Early sorghum widens window of opportunity

Early sorghum widens window of opportunity for Darling Downs grower


Coarse Grains
Warra, Queensland, grower Daniel Wegener in his paddock of sorghum planted on August 10 and photographed on October 23. PHOTO: Liz Wells

Warra, Queensland, grower Daniel Wegener in his paddock of sorghum planted on August 10 and photographed on October 23. PHOTO: Liz Wells

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Bringing forward the planting date for sorghum by four to six weeks from the norm can pay dividends.

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Bringing forward the planting date for sorghum by four to six weeks from the norm is paying dividends for a Darling Downs grower, Daniel Wegener, through increased yields and better accumulation of soil water in fallow periods.

Daniel and his wife Melissa, and Daniels parents Neil and Cathy, crop 1600 hectares between Brigalow and Warra, Queensland, and Daniel says the move is helping them to make the most out of their double-cropping rotation of sorghum followed by wheat, barley and chickpeas.

Bringing our sorghum planting forward is part of the whole package we are bringing to our cropping system, Daniel says.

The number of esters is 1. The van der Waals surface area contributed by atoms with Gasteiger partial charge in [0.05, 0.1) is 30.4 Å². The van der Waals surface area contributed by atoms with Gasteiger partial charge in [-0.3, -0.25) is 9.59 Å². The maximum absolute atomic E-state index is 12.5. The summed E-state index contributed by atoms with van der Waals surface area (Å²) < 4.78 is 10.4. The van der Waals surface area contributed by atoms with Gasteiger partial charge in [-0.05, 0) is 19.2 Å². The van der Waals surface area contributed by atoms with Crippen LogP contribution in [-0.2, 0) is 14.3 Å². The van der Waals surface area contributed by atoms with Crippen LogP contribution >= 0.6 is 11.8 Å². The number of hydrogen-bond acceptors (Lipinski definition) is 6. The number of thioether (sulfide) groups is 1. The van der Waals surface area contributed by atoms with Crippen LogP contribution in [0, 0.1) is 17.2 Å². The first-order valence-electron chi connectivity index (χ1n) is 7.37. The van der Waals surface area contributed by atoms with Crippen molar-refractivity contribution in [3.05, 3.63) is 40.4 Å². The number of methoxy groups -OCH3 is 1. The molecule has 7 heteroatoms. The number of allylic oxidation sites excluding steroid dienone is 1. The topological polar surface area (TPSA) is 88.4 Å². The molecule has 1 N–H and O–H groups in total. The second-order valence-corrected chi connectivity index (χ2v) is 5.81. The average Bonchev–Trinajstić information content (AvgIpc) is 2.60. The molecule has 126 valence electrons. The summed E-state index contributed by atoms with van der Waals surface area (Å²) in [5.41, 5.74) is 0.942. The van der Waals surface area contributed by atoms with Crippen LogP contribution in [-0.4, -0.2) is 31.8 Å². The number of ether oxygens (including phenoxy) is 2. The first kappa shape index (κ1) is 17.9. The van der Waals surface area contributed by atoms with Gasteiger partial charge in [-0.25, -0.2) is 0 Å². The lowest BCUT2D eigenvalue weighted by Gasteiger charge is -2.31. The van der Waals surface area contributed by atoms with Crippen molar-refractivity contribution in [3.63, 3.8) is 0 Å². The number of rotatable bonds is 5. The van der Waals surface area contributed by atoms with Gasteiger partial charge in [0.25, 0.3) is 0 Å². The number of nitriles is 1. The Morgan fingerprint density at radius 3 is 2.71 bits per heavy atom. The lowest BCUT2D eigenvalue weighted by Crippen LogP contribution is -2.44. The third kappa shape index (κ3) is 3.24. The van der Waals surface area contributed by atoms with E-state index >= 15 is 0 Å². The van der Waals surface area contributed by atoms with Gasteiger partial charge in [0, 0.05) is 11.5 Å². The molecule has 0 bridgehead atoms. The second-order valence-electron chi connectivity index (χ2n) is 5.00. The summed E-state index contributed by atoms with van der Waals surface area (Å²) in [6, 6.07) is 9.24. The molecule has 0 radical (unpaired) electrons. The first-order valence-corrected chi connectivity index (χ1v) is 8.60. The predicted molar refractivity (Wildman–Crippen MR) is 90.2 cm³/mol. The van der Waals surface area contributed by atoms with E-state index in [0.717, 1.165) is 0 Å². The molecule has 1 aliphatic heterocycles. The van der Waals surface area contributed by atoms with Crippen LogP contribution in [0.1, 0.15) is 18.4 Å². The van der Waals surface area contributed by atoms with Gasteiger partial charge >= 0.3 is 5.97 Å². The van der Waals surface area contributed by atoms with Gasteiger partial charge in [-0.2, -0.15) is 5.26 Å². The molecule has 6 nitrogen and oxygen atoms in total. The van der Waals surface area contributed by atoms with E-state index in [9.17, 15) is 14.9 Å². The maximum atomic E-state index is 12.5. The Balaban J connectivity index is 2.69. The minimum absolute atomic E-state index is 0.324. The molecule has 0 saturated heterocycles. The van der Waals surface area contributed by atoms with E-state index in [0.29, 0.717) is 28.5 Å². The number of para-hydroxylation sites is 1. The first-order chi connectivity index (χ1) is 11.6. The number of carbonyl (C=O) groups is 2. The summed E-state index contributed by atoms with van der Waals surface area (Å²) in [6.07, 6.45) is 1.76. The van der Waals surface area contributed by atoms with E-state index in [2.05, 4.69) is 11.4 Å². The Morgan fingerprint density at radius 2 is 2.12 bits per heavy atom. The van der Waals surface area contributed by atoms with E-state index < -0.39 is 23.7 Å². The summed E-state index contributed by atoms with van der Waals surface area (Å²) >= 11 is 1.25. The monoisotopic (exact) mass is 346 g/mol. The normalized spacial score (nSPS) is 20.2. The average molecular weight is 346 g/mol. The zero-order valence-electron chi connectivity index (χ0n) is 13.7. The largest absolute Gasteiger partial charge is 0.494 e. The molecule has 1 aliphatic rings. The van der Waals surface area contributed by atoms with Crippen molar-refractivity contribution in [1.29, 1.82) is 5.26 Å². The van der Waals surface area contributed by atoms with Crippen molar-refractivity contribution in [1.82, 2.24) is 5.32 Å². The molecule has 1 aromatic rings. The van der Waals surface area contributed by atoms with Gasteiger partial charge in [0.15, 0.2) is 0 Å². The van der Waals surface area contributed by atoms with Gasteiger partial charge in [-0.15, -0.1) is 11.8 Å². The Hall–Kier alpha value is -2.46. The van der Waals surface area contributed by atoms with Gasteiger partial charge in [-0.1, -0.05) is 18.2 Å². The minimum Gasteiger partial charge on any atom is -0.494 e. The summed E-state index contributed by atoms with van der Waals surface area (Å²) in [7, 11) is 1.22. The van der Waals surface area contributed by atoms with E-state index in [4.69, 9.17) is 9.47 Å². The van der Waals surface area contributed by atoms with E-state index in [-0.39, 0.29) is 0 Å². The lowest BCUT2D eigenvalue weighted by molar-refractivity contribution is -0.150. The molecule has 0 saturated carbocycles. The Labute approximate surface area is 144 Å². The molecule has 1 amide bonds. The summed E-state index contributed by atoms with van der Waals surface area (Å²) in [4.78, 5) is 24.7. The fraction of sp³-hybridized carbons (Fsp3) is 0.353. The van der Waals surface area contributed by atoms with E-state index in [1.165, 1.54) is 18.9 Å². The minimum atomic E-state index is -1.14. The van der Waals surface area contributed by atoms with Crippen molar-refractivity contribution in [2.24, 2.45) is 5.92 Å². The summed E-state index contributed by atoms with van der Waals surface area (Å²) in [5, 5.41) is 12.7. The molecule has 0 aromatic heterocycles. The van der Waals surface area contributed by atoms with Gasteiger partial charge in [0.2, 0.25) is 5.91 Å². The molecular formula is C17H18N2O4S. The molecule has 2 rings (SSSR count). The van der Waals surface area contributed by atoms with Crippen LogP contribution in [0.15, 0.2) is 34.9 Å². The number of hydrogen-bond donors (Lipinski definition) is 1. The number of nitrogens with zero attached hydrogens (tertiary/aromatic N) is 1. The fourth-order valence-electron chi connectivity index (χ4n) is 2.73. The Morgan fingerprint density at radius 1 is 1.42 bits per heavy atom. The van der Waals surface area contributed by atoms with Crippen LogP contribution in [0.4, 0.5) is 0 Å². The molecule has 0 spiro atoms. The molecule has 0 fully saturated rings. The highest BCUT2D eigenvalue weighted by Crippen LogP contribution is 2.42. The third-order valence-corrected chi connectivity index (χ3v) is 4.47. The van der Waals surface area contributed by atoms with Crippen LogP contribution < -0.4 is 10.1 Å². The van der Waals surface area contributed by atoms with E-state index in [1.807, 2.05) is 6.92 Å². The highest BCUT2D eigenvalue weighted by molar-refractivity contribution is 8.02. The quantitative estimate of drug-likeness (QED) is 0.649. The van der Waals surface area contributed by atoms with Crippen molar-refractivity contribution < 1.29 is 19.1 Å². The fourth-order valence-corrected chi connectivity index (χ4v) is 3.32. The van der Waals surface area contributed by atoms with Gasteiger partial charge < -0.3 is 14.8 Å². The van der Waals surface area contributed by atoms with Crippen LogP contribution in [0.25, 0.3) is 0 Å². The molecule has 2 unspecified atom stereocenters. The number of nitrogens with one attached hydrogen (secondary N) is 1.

Its opening up the opportunity to better use summer and autumn rain for the winter crop, and having our sorghum crops reach flowering before successive heatwaves.

Based on concerns tied to inadequate air and soil temperatures to get the crop off to a flying start in even late September, October has traditionally been the big month for planting sorghum on the Darling Downs.

The Wegeners bucked the trend by planting some of their sorghum from late August to early September in 2017 and 2018, and plan to keep doing it for part, if not all, of their future sorghum.

They have been watching with interest the success of early sorghum for some growers in the wider district, and University of Queensland trials and commercial crops on the Bidstrup familys nearby property.

The earlier you plant, the less chance you have of going through multiple heatwaves, and the benefit is extra and more reliable yield. - Darling Downs grower Daniel Wegener

Dad and I have been talking for a few years about planting early, and August in 2017 and 2018 were dry, so that enabled us to give it a go.

Last year, the whole paddock came up in 12 to 16 days.

It got a heap of rain in early October and it took off, and gave us a crop with no screening or lodging problems.

It was some of our best and highest-yielding sorghum, and I put that down to it not having a tough finish.

The 178ha of MR-Bazley and MR-Taurus averaged 5.19 tonnes per hectare, and Daniel says early planted crops are yielding a minimum 10 per cent better than those sown in October.

The earlier you plant, the less chance you have of going through multiple heatwaves, and the benefit is extra and more reliable yield.

By the time Christmas and New Year comes, the early crops starting to finish up before harvest by the end of January, which is about one month earlier than the October plant.

Planting early wont avoid a run of hot days in NovemberDecember, but it will avoid those later heatwaves, which have been costing us yield.

More information: Daniel Wegener, dmwegener@optusnet.com.au; Associate Professor Daniel Rodriguez, 0434 075 094,d.rodriguez@uq.edu.au; Joseph Eyre, 0467 737 237, j.eyre@uq.edu.au

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